With the first ear in position, let’s now adjust the mouse tracking. Expand the motion effects tab…and then navigate to ‘mouse track’. We’ll tweak the speed here slightly to better suit this part of our character.
OK great, that’s looking perfect.
Duplicate the left ear now…rename…update the image…and then amend the margin to position it on the other side.
Next, we have the nose. Duplicate the last ear…rename in the navigator…reposition…and update the image.
Amend the width…the margin…and then the vertical orientation.
In the motion effects tab, we’ll adjust the ‘mouse track’ direction to ‘direct’ which will move in the same direction of the user’s cursor.
Duplicate the nose now…rename…update the image to display the mouth…adjust the width of the mouth…then configure the vertical orientation…and finally change the margin a little bit to get closer to the center.
Under motion effects, we’ll change the mouse track direction to opposite.
OK, as you can see our character is really starting to take shape.
Next, we’ll build the hair.
Right click and duplicate the mouth, then rename this layer in the navigator.
We’ll update the image to show the hair base…then adjust the width. Now amend the vertical orientation…and the margin.
The ‘Mouse Track’ we’ll switch off for this layer.
Duplicate the hair base…rename…and reposition. Update the image and insert into the page. Update the width under the style tab…then in the advanced tab…the vertical orientation…and margin.
We’ll switch on the ‘Mouse Track’ and as you can see, because we duplicated this widget the values are saved from before.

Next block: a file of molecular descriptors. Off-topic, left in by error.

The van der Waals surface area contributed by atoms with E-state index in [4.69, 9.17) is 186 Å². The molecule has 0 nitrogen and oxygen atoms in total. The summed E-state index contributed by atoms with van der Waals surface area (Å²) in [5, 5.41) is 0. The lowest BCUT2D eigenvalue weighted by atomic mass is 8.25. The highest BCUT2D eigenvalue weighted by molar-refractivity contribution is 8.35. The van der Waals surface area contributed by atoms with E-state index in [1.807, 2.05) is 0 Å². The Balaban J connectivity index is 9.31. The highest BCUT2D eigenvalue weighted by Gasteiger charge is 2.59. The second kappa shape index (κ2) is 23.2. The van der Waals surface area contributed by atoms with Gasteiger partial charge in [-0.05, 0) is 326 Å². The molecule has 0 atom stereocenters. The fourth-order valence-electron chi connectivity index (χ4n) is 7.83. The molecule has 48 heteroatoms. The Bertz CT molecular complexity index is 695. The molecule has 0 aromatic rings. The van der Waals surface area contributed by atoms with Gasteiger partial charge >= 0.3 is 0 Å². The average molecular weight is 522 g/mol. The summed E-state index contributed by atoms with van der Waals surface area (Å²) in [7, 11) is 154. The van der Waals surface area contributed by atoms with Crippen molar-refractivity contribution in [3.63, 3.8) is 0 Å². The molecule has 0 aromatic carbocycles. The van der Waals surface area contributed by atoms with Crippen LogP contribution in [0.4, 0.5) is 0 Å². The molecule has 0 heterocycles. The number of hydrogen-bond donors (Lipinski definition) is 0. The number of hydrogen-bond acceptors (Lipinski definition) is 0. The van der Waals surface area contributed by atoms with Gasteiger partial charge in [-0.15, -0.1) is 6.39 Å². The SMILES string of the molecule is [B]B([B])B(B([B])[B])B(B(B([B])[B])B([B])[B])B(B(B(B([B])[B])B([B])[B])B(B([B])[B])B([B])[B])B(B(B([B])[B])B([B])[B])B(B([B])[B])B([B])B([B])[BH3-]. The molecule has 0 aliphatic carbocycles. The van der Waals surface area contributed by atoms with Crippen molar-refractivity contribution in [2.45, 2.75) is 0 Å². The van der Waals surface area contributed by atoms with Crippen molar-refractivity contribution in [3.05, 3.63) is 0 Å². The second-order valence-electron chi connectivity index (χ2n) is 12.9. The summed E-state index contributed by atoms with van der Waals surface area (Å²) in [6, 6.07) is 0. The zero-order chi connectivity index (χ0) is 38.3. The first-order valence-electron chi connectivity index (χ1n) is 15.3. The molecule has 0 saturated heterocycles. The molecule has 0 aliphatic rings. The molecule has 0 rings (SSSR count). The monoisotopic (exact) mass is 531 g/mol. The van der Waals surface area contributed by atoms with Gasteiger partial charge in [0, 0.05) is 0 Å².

Duplicate the last layer…and then rename.
We’ll update the image to display the left section of the hair and insert it into our page.
Update the image width next under the style tab…and then adjust the margin to suit.
In the positioning tab configure the vertical orientation.
Then finally, expand the motion effects…set the direction…and the speed.
OK, looking good.
Let’s now finish the hair.
Duplicate the last layer of hair…rename…and then update the image to display the right hand side of the hair.
Adjust the image width next…and open up the advanced tab. Here we’ll update the margin…and then the vertical orientation.
Under the motion effects tab, we’ll switch the ‘mouse track’ to opposite.
Let’s now add in the eyebrows.
We’ll start by duplicating the last hair image…then rename in the navigator just like before.
Update the image to show the right eyebrow…and then reposition this in the navigator to amend the order.
Adjust the image width…update the margin values…the vertical orientation…the mouse track direction…and the mouse track speed.
Duplicate the right eyebrow and let’s configure the left one now.
Rename…update the image…and adjust the margin.
As you can see the eyebrows already follow the cursor so no more adjustments needed here.
Now let’s finally bring our character to life by adding in the eyes.
Duplicate the last eyebrow image…rename it in the navigator…and then update the image to display the right eye.
We’ll amend the width next…and then the vertical orientation.
Now let’s move it to the back of all our other parts.
We can add zero as our z-index or drag our layer above the face. The result will be the same.
Now we’ll adjust the margin to perfectly place the eye.
Open up the motion effects tab now and set the mouse track to direct, and mouse track speed.
We’re also going to apply a 3d tilt to our eyes, so enable that now. By enabling 3d tilt, it provides a more realistic view of the roundness of the eyes.
OK, great, one last eye to go!
Let’s duplicate…rename…and update the margin.
Let’s tidy up our workspace now and take a look at what we’ve created.
As you can see we have a small amount of overflow. This is easily fixable by selecting the section and setting the overflow to hidden.
Please note the overflow will always be visible in the Elementor editor, but not on the live website.
And there we have it, you now know how to create a stunning animated character which interacts with the user’s cursor, providing a unique and special experience for anybody visiting your website.
Thank you watching.